Intended for healthcare professionals

Practice Guidelines

Renal replacement therapy: summary of NICE guidance

BMJ 2018; 363 doi: (Published 19 October 2018) Cite this as: BMJ 2018;363:k4303
  1. James Gilbert, senior research fellow1,
  2. Kate Lovibond, health economics lead1,
  3. Andrew Mooney, consultant renal physician2,
  4. Jan Dudley, consultant paediatric nephrologist3
  5. on behalf of the Guideline Committee
  1. 1National Guideline Centre, Royal College of Physicians, London, UK
  2. 2Leeds Teaching Hospitals NHS Trust and Honorary Clinical Associate Professor, University of Leeds
  3. 3Bristol Royal Hospital for Children
  1. Correspondence to: J Gilbert James.Gilbert{at}

What you need to know

  • Start exploring the options of dialysis, transplantation, or conservative management with patients at least a year before they are likely to need it

  • Recommend patients start dialysis at an estimated glomerular filtration rate (eGFR) of 5-7 mL/min/1.73 m2 or sooner if symptoms of their chronic kidney disease are affecting their daily life

  • Haemodiafiltration is a form of haemodialysis with additional convection and is more effective than standard haemodialysis with a similar patient experience

  • Transplantation has better outcomes than any form of dialysis, with pre-emptive transplantation being more effective than transplantation after dialysis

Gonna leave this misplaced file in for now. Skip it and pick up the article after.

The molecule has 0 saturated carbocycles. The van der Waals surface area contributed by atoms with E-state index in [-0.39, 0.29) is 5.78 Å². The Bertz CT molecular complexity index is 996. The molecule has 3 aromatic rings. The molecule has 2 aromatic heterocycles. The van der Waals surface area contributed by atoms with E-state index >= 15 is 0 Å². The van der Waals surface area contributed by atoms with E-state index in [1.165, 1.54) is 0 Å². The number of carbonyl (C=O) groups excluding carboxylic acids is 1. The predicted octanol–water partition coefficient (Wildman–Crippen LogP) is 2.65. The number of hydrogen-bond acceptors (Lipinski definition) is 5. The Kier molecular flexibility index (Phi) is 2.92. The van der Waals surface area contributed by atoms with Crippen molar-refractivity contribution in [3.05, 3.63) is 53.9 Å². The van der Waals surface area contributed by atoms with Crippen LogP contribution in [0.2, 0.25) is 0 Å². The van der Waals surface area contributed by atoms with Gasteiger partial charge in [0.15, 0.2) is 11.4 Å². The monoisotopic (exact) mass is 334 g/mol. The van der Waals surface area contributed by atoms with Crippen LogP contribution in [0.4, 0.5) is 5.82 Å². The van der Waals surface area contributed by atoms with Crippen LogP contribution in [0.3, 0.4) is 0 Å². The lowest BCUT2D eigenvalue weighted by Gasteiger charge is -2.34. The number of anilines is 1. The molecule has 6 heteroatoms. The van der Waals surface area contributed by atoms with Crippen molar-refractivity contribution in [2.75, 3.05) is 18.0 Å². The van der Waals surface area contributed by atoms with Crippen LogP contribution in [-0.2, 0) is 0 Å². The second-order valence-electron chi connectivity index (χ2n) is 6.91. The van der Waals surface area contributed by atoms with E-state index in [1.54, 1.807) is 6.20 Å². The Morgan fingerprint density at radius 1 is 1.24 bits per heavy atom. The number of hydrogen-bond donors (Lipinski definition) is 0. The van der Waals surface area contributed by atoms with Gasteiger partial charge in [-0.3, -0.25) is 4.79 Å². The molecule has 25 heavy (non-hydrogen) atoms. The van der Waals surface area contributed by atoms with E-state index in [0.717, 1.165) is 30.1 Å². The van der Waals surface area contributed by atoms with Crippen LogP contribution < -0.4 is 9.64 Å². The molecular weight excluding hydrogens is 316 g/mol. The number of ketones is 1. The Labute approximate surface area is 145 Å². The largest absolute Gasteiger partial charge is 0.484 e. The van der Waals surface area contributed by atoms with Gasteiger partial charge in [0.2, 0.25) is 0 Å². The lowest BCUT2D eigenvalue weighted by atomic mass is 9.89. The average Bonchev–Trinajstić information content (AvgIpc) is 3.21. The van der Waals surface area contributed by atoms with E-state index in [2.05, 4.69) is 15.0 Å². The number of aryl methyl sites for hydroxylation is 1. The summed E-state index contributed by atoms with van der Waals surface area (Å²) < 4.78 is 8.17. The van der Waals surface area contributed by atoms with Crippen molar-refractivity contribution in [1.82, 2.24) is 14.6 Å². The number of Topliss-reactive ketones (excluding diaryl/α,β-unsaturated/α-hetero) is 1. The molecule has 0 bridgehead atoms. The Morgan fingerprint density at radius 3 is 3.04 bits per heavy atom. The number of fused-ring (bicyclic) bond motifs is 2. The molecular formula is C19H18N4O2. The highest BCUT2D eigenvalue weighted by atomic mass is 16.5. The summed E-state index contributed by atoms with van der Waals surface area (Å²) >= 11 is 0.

• Patients should not be excluded from receiving a kidney transplant based on body mass index alone

Approximately 8000 people a year start renal replacement therapy in the UK.1 Box 1 describes the options available for people approaching the need for renal replacement therapy. Around 60 000 people are currently living with a kidney transplant or are receiving dialysis. Transplant is the most common form of renal replacement therapy (approximately 54% of prevalent renal replacement therapy patients), followed by haemodialysis (40%), and then peritoneal dialysis (6%).1 The number of new transplants was around 3000 in 2016; this has gradually increased more recently. Some people will receive a kidney from a living donor, but those who have to join the waiting list for a kidney donation can expect to wait for 2.5-3 years.2 Among those receiving dialysis, most people opt for haemodialysis or haemodiafiltration done at hospital or in a satellite centre rather than at home.

Box 1

Renal replacement therapy explained

Renal replacement therapy comprises either transplantation or dialysis. Some people decide not to receive renal replacement therapy but choose conservative management, which comprises full supportive management (including advance care planning and control of symptoms and complications).


  • Can be from living or deceased donors

  • Can be done pre-emptively (before the point at which dialysis …

View Full Text

Log in

Log in through your institution


* For online subscription